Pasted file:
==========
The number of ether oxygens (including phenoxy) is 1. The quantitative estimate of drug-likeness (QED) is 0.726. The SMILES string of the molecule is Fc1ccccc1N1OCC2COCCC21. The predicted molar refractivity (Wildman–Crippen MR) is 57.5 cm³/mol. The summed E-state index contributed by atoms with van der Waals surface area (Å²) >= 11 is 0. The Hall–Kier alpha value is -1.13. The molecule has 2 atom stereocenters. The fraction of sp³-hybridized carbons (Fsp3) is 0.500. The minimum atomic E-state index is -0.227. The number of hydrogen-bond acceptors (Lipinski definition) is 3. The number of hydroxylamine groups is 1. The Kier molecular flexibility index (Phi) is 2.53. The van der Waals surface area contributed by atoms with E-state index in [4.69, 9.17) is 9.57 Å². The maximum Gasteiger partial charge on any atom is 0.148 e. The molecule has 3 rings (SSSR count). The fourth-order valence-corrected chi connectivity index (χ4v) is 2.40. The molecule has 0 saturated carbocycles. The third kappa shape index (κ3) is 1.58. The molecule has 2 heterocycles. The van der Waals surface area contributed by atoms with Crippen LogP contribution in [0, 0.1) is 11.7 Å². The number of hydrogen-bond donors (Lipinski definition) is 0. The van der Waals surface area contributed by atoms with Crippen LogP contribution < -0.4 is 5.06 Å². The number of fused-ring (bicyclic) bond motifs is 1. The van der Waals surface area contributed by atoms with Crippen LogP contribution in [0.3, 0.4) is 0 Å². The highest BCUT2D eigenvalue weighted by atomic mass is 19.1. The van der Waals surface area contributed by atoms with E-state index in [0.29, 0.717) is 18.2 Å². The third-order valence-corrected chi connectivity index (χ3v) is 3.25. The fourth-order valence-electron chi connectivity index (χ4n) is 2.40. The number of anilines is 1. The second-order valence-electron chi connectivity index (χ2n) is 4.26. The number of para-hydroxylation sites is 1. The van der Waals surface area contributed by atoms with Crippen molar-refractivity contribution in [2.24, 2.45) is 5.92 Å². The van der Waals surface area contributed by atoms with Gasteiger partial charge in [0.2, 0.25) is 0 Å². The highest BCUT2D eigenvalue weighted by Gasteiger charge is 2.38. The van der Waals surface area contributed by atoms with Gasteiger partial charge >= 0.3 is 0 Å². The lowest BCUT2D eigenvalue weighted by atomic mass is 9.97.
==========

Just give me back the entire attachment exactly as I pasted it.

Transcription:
The number of ether oxygens (including phenoxy) is 1. The quantitative estimate of drug-likeness (QED) is 0.726. The SMILES string of the molecule is Fc1ccccc1N1OCC2COCCC21. The predicted molar refractivity (Wildman–Crippen MR) is 57.5 cm³/mol. The summed E-state index contributed by atoms with van der Waals surface area (Å²) >= 11 is 0. The Hall–Kier alpha value is -1.13. The molecule has 2 atom stereocenters. The fraction of sp³-hybridized carbons (Fsp3) is 0.500. The minimum atomic E-state index is -0.227. The number of hydrogen-bond acceptors (Lipinski definition) is 3. The number of hydroxylamine groups is 1. The Kier molecular flexibility index (Phi) is 2.53. The van der Waals surface area contributed by atoms with E-state index in [4.69, 9.17) is 9.57 Å². The maximum Gasteiger partial charge on any atom is 0.148 e. The molecule has 3 rings (SSSR count). The fourth-order valence-corrected chi connectivity index (χ4v) is 2.40. The molecule has 0 saturated carbocycles. The third kappa shape index (κ3) is 1.58. The molecule has 2 heterocycles. The van der Waals surface area contributed by atoms with Crippen LogP contribution in [0, 0.1) is 11.7 Å². The number of hydrogen-bond donors (Lipinski definition) is 0. The van der Waals surface area contributed by atoms with Crippen LogP contribution < -0.4 is 5.06 Å². The number of fused-ring (bicyclic) bond motifs is 1. The van der Waals surface area contributed by atoms with Crippen LogP contribution in [0.3, 0.4) is 0 Å². The highest BCUT2D eigenvalue weighted by atomic mass is 19.1. The van der Waals surface area contributed by atoms with E-state index in [0.29, 0.717) is 18.2 Å². The third-order valence-corrected chi connectivity index (χ3v) is 3.25. The fourth-order valence-electron chi connectivity index (χ4n) is 2.40. The number of anilines is 1. The second-order valence-electron chi connectivity index (χ2n) is 4.26. The number of para-hydroxylation sites is 1. The van der Waals surface area contributed by atoms with Crippen molar-refractivity contribution in [2.24, 2.45) is 5.92 Å². The van der Waals surface area contributed by atoms with Gasteiger partial charge in [0.2, 0.25) is 0 Å². The highest BCUT2D eigenvalue weighted by Gasteiger charge is 2.38. The van der Waals surface area contributed by atoms with Gasteiger partial charge >= 0.3 is 0 Å². The lowest BCUT2D eigenvalue weighted by atomic mass is 9.97.